VAX/VMS Virtual Memory: Page Replacement

Learn how VAX/VMS handles the issues with optimal approaches when it comes to page replacements.

The page table entry (PTE) in VAX contains the following bits: a valid bit, a protection field (4 bits), a modify (or dirty) bit, a field reserved for OS use (5 bits), and finally a physical frame number (PFN) to store the location of the page in physical memory. The astute reader might note: no reference bit! Thus, the VMS replacement algorithm must make do without hardware support for determining which pages are active.

The developers were also concerned about memory hogs, programs that use a lot of memory and make it hard for other programs to run. Most of the policies we have looked at thus far are susceptible to such hogging; for example, LRU is a global policy that doesn’t share memory fairly among processes.


As it turns out, you don’t need a hardware reference bit in order to get some notion of which pages are in use in a system. In fact, in the early 1980’s, Babaoglu and Joy showed that protection bits on the VAX can be used to emulate reference bits“Converting a Swap-Based System to do Paging in an Architecture Lacking Page-Reference Bits” by O. Babaoglu, W. N. Joy. SOSP ’81, Pacific Grove, California, December 1981. How to exploit existing protection machinery to emulate reference bits, from a group at Berkeley working on their own version of UNIX: the Berkeley Systems Distribution (BSD). The group was influential in the development of virtual memory, file systems, and networking.. The basic idea: if you want to gain some understanding of which pages are actively being used in a system, mark all of the pages in the page table as inaccessible (but keep around the information as to which pages are really accessible by the process, perhaps in the “reserved OS field” portion of the page table entry). When a process accesses a page, it will generate a trap into the OS; the OS will then check if the page really should be accessible, and if so, revert the page to its normal protections (e.g., read-only, or read-write). At the time of a replacement, the OS can check which pages remain marked inaccessible, and thus get an idea of which pages have not been recently used. The key to this “emulation” of reference bits is reducing overhead while still obtaining a good idea of page usage. The OS must not be too aggressive in marking pages inaccessible, or overhead would be too high. The OS also must not be too passive in such marking, or all pages will end up referenced; the OS will again have no good idea which page to evict.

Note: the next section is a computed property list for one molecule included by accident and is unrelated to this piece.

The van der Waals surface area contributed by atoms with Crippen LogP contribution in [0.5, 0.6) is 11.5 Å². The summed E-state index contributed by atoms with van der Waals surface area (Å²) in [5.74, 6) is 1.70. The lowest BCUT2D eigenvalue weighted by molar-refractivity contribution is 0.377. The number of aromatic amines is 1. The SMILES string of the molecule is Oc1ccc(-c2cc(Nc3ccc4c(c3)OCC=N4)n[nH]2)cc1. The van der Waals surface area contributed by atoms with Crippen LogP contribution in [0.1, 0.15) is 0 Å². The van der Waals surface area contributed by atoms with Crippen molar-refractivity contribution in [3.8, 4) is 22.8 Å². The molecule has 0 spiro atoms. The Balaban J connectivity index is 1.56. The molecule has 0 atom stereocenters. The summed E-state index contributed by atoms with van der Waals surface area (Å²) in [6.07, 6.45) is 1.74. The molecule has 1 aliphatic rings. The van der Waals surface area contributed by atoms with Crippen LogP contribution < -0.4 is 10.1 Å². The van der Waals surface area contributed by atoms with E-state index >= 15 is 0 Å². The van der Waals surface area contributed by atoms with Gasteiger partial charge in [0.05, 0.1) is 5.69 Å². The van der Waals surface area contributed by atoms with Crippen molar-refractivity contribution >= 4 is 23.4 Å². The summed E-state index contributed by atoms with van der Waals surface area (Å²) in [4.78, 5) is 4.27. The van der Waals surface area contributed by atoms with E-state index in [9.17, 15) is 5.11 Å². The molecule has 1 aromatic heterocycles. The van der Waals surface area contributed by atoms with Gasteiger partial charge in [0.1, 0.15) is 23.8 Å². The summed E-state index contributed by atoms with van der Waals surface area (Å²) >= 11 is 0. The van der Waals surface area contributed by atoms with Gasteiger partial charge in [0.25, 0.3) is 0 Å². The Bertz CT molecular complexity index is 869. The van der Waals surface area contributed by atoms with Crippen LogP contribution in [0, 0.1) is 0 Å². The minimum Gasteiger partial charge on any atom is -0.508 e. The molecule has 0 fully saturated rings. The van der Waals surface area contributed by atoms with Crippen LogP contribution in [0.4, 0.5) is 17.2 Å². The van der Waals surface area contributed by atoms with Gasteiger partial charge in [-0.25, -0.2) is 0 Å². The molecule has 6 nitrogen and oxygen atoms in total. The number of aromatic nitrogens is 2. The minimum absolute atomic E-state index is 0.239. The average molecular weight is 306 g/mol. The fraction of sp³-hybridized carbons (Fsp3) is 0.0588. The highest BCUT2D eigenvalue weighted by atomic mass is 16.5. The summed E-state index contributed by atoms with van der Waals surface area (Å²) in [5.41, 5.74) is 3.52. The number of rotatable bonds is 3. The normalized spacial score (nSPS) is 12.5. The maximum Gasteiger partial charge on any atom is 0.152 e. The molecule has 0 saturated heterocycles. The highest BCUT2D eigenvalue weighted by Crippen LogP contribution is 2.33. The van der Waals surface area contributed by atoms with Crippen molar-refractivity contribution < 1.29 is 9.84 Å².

Segmented FIFO replacement policy

To address these two problems, the developers came up with the segmented FIFO replacement policy“Segmented FIFO Page Replacement” by R. Turner, H. Levy. SIGMETRICS ’81, Las Vegas, Nevada, September 1981. A short paper that shows for some workloads, segmented FIFO can approach the performance of LRU.. The idea is simple: each process has a maximum number of pages it can keep in memory, known as its resident set size (RSS). Each of these pages is kept on a FIFO list; when a process exceeds its RSS, the “first-in” page is evicted. FIFO clearly does not need any support from the hardware, and is thus easy to implement.

Of course, pure FIFO does not perform particularly well, as we saw earlier. To improve FIFO’s performance, VMS introduced two second-chance lists where pages are placed before getting evicted from memory, specifically a global clean-page free list and dirty-page list. When a process P exceeds its RSS, a page is removed from its per-process FIFO; if clean (not modified), it is placed on the end of the clean-page list; if dirty (modified), it is placed on the end of the dirty-page list.

If another process Q needs a free page, it takes the first free page off of the global clean list. However, if the original process PP faults on that page before it is reclaimed, P reclaims it from the free (or dirty) list, thus avoiding a costly disk access. The bigger these global second-chance lists are, the closer the segmented FIFO algorithm performs to LRU“Segmented FIFO Page Replacement” by R. Turner, H. Levy. SIGMETRICS ’81, Las Vegas, Nevada, September 1981. A short paper that shows for some workloads, segmented FIFO can approach the performance of LRU..


Another optimization used in VMS also helps overcome the small page size in VMS. Specifically, with such small pages, disk I/O during swapping could be highly inefficient, as disks do better with large transfers. To make swapping I/O more efficient, VMS adds a number of optimizations, but most important is clustering. With clustering, VMS groups large batches of pages together from the global dirty list, and writes them to disk in one fell swoop (thus making them clean). Clustering is used in most modern systems, as the freedom to place pages anywhere within swap space lets the OS group pages, perform fewer and bigger writes, and thus improve performance.

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